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Sebelius assures fixes are being made to

President Obama tells volunteers in Dallas that despite challenges in implementing the Affordable Care Act, families in Texas will have access to affordable, high quality health insurance, vowing "to get this done." (Reuters)

Health and Human Services Secretary Kathleen Sebelius said Wednesday that the government is working to fix a “couple of hundred” problems with the federal health insurance Web site and that once the site is running smoothly, she will “re-invite” people who have been turned off by the technical headaches.

Sebelius, appearing before the Senate Finance Committee, rejected calls from politicians in both parties to delay aspects of the health-care law, including by extending the initial open enrollment period beyond March 31 for buying insurance on the new online marketplaces. People who don’t buy coverage by then risk being fined.

“There’s plenty of time to sign up for the new plan,” she said.

Her testimony came as President Obama renewed the administration’s pledge that the site will be fixed by the end of the month and challenged Texas Gov. Rick Perry (R) to use another provision in the law to expand Medicaid to nearly 1 million state residents.

“One thing that gets me frustrated is folks complaining that the Web site is not working. ‘Why is Obama not fixing it?’ Yet they leave a million people without health insurance that they could immediately fix,” the president told several dozen health-care organizers at a temple in Dallas, without mentioning Perry by name.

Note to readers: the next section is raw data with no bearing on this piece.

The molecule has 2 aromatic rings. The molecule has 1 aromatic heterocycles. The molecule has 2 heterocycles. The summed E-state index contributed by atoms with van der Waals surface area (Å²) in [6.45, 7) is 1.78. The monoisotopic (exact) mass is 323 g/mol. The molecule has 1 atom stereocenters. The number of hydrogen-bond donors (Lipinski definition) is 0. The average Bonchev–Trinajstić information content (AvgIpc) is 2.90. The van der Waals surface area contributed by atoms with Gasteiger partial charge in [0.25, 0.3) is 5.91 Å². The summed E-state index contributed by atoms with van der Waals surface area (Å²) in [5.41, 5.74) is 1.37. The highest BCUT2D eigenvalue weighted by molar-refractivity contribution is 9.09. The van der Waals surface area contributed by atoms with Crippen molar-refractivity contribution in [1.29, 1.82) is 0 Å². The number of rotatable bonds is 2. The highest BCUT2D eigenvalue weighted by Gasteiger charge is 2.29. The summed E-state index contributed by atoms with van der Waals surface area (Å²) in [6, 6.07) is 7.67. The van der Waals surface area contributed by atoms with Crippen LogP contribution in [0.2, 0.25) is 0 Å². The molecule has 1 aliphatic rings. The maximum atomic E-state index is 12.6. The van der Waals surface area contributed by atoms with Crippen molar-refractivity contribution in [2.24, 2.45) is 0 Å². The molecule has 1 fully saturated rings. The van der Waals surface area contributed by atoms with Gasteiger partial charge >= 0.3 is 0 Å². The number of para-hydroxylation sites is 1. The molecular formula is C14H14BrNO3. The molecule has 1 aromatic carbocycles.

The White House is expected on Thursday to announce $150 million in grants to establish new community health centers, which would help provide care to more than 1 million people.

The idea of extending the open enrollment period drew increased attention after the insurer Humana raised the idea Wednesday during a conference call with investors. “Our assumption is that there will be an extension to the open enrollment period,” chief operating officer Jim Murray said.

A spokesman later clarified that the company had not received any guidance from the administration, but that it is including the possibility of an extension in its planning.

Insurance-industry officials say extending the sign-up period could increase premiums in 2015.

On Capitol Hill, Sebelius acknowledged that trying to use had been a “miserably frustrating” experience for many people, and she took responsibility for the problems. “I recognize that there’s an even higher level of accountability — accountability to the sick, the vulnerable, the struggling Americans who deserve better health care,” she said in her opening statement.

Sen. Max Baucus (D-Mont.), chairman of the committee and an architect of the health-care law, told Sebelius that he was disappointed with the botched rollout, as did Sen. Bill Nelson (D-Fla.), who urged her to come down hard on those who contributed to the problems. “I want you to hold them to account,” he said. “I want you to burn their fingers and make ’em pay for not being responsible and producing a product that all of us could be proud of.”

At the same time, news emerged that the director of the Centers for Medicare and Medicaid Services’ Office of Information Services, which helped develop the Web site, is retiring.

Tony Trenkle is leaving the agency to take a position in the private sector, CMS chief operating officer Michelle Snyder said in an e-mail to colleagues. CMS is part of HHS.

Snyder, who is Trenkle’s boss, and Trenkle’s deputy, Henry Chao, have been mentioned as people who played prominent roles in the rollout of Federal officials and contractors have testified that the site did not undergo sufficient testing before the Oct. 1 launch.

The administration has signaled that it would exempt some labor unions and businesses from a new fee established by the health-care law, according to Kaiser Health News, a nonprofit news service. Unions had complained about the temporary reinsurance tax, which is $63 for each person covered in a health plan. The exemption would be for 2015 and 2016.

Amy Goldstein and David Nakamura contributed to this report.

Sandhya Somashekhar is the social change reporter for the Washington Post.



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